Since it is Halloween, I thought it would be fun to write a post about the five notorious historical figures who have either inspired supernatural creatures or were confused for supernatural creatures.
6. Bela Kiss-the Vampire of Cinkola
Bela Kiss was a Hungarian soldier who fought during WWI, a serial killer, and-possibly-a vampire. A man who kept to himself, with an eye for desperate women, and the ability to disappear whenever he wanted, Bela became immortal as the Vampire of Cinkola.
Born in Izsak, Austria-Hungary, Bela was a tinsmith who had married once, but his wife, supposedly, left him for another lover. He hired a house keeper to help run his house and was seen frequently with other women. He also had several metal drums that he claimed were filled with gasoline for the war rationing. When WWI started, he was conscripted and left the house in his house keeper’s care.
In 1916, the police received a call from Kiss’ landlord about the metal drums. At first, the landlord thought it was Kiss’ collection of gasoline, so he sent soldiers to collect the needed gas. However, when they opened the barrels, they found the pickled preserved bodies of strangled women. In total, they found 24 bodies-two of which were his wife and her lover.
To learn more about Bela Kiss, watch this video
Upon further investigation, it turned out that Kiss had been corresponding with numerous women, defrauding them, and then strangling them. At one point, he would pierce the neck to drain the bodies of blood, leading to vampiric rumors. Then the bodies were placed in the metal drums where Kiss would preserve them.
The police received a letter stating that Kiss was recuperating in a Serbian hospital, but Kiss escaped before they arrived. Instead, he placed the body of another dead soldier in his bed to fool the police. Kiss would be seen all over the world as the years went by. Some said he died in Turkey, was arrested and executed in Romania, and worked as a janitor in New York. His ultimate fate is unknown.
5. Gilles de Rais-Inspiration for Blue Beard
A man of extreme contradictions, Gilles de Rais was Joan of Arc’s companion in arms, an inspiration for Bluebeard, and potentially history’s first convicted serial killer. His trial and execution would spark debate even to his day as to whether he was a sadistic murderer or a victim of a corrupt state and justice system.
Born during the 100 Years War in Brittany, France, Gille de Rais was nearly married to Jeanne Paynel, one of the richest families in Normandy. When that marriage fell through, Gilles married Catherine de Thouars of Brittany, making him and his family incredibly rich noblemen.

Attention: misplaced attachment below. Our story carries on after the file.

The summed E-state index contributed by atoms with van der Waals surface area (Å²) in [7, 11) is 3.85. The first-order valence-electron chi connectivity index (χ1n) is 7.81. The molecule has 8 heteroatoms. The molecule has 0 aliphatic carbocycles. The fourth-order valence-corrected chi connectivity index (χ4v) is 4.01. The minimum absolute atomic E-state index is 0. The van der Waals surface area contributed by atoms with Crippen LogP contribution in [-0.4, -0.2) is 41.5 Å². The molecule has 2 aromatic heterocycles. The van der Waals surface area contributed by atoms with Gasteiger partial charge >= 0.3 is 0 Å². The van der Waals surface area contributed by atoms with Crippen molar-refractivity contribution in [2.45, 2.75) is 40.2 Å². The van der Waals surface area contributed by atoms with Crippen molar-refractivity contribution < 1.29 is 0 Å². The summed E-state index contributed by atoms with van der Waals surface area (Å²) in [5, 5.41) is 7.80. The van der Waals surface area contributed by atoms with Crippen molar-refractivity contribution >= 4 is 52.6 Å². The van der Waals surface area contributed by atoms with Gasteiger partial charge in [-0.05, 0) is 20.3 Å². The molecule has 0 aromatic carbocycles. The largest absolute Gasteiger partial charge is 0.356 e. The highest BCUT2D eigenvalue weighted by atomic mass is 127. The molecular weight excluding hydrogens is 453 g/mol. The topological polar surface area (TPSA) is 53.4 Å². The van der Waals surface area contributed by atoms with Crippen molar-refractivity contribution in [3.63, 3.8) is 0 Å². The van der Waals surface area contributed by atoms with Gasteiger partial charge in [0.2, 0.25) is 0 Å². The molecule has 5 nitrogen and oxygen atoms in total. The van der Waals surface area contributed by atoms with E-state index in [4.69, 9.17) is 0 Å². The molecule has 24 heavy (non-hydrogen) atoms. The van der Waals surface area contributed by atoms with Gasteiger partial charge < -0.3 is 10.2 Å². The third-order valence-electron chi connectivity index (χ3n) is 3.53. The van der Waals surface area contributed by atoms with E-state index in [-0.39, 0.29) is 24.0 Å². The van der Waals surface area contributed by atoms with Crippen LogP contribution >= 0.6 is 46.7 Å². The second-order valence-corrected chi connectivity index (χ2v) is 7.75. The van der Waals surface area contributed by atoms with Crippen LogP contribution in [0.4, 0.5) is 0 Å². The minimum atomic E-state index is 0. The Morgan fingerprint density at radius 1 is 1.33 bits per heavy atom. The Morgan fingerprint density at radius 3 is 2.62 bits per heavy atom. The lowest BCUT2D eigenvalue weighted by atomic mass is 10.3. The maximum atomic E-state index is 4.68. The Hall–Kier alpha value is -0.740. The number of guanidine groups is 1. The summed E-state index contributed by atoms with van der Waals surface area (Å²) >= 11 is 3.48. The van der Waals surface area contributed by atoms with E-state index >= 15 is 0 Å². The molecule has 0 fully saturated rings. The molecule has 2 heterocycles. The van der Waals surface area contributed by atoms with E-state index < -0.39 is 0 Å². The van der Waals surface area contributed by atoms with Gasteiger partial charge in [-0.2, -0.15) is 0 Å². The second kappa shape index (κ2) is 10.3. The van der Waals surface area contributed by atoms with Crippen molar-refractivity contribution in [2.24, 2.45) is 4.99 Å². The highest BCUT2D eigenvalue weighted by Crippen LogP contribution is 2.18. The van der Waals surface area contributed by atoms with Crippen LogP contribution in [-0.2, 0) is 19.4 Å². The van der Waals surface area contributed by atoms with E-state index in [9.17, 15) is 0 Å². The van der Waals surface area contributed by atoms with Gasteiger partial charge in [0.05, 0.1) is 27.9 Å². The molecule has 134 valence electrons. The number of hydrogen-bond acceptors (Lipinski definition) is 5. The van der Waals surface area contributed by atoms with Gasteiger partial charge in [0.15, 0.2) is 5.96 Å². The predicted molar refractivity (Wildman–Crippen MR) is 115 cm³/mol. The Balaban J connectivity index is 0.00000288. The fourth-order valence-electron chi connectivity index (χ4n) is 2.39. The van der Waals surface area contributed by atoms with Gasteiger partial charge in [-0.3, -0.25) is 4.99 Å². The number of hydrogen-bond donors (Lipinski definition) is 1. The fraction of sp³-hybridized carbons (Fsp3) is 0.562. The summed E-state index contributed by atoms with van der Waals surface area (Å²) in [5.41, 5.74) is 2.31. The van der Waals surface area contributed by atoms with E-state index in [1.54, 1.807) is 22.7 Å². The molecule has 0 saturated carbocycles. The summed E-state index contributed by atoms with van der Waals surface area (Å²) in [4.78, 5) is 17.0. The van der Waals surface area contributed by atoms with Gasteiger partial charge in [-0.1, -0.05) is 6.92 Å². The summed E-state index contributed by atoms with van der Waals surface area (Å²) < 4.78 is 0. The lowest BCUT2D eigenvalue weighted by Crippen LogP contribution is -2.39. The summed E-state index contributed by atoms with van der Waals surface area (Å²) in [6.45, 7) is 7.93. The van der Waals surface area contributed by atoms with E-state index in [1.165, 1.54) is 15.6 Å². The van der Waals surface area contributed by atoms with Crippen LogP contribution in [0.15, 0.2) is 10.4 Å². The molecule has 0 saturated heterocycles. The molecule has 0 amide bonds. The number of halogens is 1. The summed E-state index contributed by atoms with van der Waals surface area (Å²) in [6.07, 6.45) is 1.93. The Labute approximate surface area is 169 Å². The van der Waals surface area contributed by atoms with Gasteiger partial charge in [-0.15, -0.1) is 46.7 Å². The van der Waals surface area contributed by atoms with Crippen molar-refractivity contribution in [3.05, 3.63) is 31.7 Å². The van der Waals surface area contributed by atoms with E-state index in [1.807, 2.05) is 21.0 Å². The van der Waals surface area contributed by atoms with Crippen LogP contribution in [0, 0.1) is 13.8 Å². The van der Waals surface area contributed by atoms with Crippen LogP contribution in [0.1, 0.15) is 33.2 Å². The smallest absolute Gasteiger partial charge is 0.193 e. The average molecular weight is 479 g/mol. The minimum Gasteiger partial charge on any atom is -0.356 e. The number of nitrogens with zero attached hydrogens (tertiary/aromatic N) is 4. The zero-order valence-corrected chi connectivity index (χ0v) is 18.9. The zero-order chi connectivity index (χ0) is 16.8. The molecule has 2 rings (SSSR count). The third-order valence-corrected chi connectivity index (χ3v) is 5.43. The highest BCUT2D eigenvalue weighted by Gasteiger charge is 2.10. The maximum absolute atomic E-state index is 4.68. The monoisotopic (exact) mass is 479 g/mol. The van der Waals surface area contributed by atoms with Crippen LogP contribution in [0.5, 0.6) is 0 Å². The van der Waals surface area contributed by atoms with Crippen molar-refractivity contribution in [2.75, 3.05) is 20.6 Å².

One of his biggest claims to fame is fighting side by side with Joan of Arc in 1429. Already a skilled soldier by then, Gilles had a reputation for reckless bravery and skill on the battlefield. He was with Joan during the Siege of Orleans, France’s first military victory following the defeat at Agincourt. Gilles fought so well, he was appointed as marshal of France-the military’s highest distinction.
After Joan of Arc was burned at the stake, Gilles withdrew from the war and spend his family’s fortune on various investments on land and large spectacular plays. His family disagreed with his spending, but the worst investment was in the Chapel of Holy Innocents. His family furious at his spending habits, asked the church to prevent Giles from building his chapel, but the Church refused. However, he soon went into debt and Charles VII forbad anyone from doing business with Gilles.
To learn more about Gilles de Rais, watch this video
Around this time, boys started to go missing in his neighborhood and there were rumors that he had turned to sadism and satanism to save his dwindling finances. Additionally, Gilles would go around town, selecting boys to singing in his choir. Since many of these families were either poor servants who were afraid to testify or they were proud that a noble wanted their boys to work for him, it was an ‘open secret’. Supposedly, Gilles believed that a demon who could help him would only be summoned if he sacrificed children.
In 1490, Gilles kidnapped a cleric after a dispute which prompted an investigation. After finding ‘eyewitnesses’, the court found Gilles guilty. According to testimony, Gilles would invite the children (mostly boys) over, fed them well, and then would torture them, kill them, and mutilated their copses. Sometimes, he would rape them while they were alive and sometimes he would rape them after he killed them. The precise number of children of his killed is unknown but it has been estimated between 80-200 children. Gilles and his to assistants were executed by hanging and burning in 1440 and he was granted permission to be buried in the monastery of Notre-Dame des Carmes in Nantes.
Modern historians have reinvestigated the trial, believing that Gilles was a victim of jealous family members and state officials. Although a book was written arguing why the trial was a sham, historians are still torn whether Gilles truly was a serial killer or a victim of a corrupt justice system.
3. Elizabeth Bathory-the Blood Countess
Elizabeth Bathory the blood countess may be the best known and most prolific female serial killer. Her bloody and heinous acts would win her immortality as the first woman vampire who used to bath in the blood of young woman to retain her youth.
Elizabeth was born in Hungary and was related to the king of Poland, grand duke of Lithuania, and prince of Transylvania. Elizabeth would marry Ferenc Nadasdy, but since her family was more noble then Nadasdy’s, she kept her family name. In 1578, Ferenc was made chief commander of Hungarian troops, leading them against the Ottomans. While he was away, Elizabeth was responsible for caring for her estate and people. Her estate was on the route to Vienna, which mean that the threat of Ottoman invasion was very real. Ferenc died on January 4th, 1604, leaving Elizabeth alone and in the trust of Gyorgy Thurzo. It is unclear how aware Ferenc was of her activities, but it was well known that she had torturous appetites. It was only after she started targeting lesser